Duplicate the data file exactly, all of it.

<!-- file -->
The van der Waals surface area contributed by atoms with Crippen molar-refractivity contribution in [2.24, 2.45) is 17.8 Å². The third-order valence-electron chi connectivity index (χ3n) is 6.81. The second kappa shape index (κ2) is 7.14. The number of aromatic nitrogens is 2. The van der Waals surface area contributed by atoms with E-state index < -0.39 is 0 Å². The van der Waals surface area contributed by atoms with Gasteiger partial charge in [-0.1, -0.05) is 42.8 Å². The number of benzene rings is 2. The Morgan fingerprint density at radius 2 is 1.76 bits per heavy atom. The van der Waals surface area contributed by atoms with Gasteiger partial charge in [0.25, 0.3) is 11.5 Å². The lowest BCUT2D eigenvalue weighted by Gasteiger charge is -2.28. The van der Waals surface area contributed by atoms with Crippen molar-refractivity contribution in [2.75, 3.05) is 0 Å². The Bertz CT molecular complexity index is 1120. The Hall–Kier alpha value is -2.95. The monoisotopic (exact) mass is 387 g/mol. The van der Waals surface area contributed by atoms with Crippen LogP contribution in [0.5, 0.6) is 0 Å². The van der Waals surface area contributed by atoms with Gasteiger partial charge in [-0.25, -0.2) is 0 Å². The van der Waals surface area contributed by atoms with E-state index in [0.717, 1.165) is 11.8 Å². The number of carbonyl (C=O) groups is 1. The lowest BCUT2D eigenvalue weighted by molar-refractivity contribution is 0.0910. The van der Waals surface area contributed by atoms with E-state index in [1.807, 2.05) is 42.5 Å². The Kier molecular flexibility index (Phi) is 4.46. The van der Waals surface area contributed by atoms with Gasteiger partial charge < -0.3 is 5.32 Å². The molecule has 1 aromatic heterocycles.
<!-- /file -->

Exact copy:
The van der Waals surface area contributed by atoms with Crippen molar-refractivity contribution in [2.24, 2.45) is 17.8 Å². The third-order valence-electron chi connectivity index (χ3n) is 6.81. The second kappa shape index (κ2) is 7.14. The number of aromatic nitrogens is 2. The van der Waals surface area contributed by atoms with E-state index < -0.39 is 0 Å². The van der Waals surface area contributed by atoms with Gasteiger partial charge in [-0.1, -0.05) is 42.8 Å². The number of benzene rings is 2. The Morgan fingerprint density at radius 2 is 1.76 bits per heavy atom. The van der Waals surface area contributed by atoms with Gasteiger partial charge in [0.25, 0.3) is 11.5 Å². The lowest BCUT2D eigenvalue weighted by Gasteiger charge is -2.28. The van der Waals surface area contributed by atoms with Crippen molar-refractivity contribution in [2.75, 3.05) is 0 Å². The Bertz CT molecular complexity index is 1120. The Hall–Kier alpha value is -2.95. The monoisotopic (exact) mass is 387 g/mol. The van der Waals surface area contributed by atoms with Crippen LogP contribution in [0.5, 0.6) is 0 Å². The van der Waals surface area contributed by atoms with Gasteiger partial charge in [-0.25, -0.2) is 0 Å². The van der Waals surface area contributed by atoms with E-state index in [0.717, 1.165) is 11.8 Å². The number of carbonyl (C=O) groups is 1. The lowest BCUT2D eigenvalue weighted by molar-refractivity contribution is 0.0910. The van der Waals surface area contributed by atoms with E-state index in [1.807, 2.05) is 42.5 Å². The Kier molecular flexibility index (Phi) is 4.46. The van der Waals surface area contributed by atoms with Gasteiger partial charge < -0.3 is 5.32 Å². The molecule has 1 aromatic heterocycles.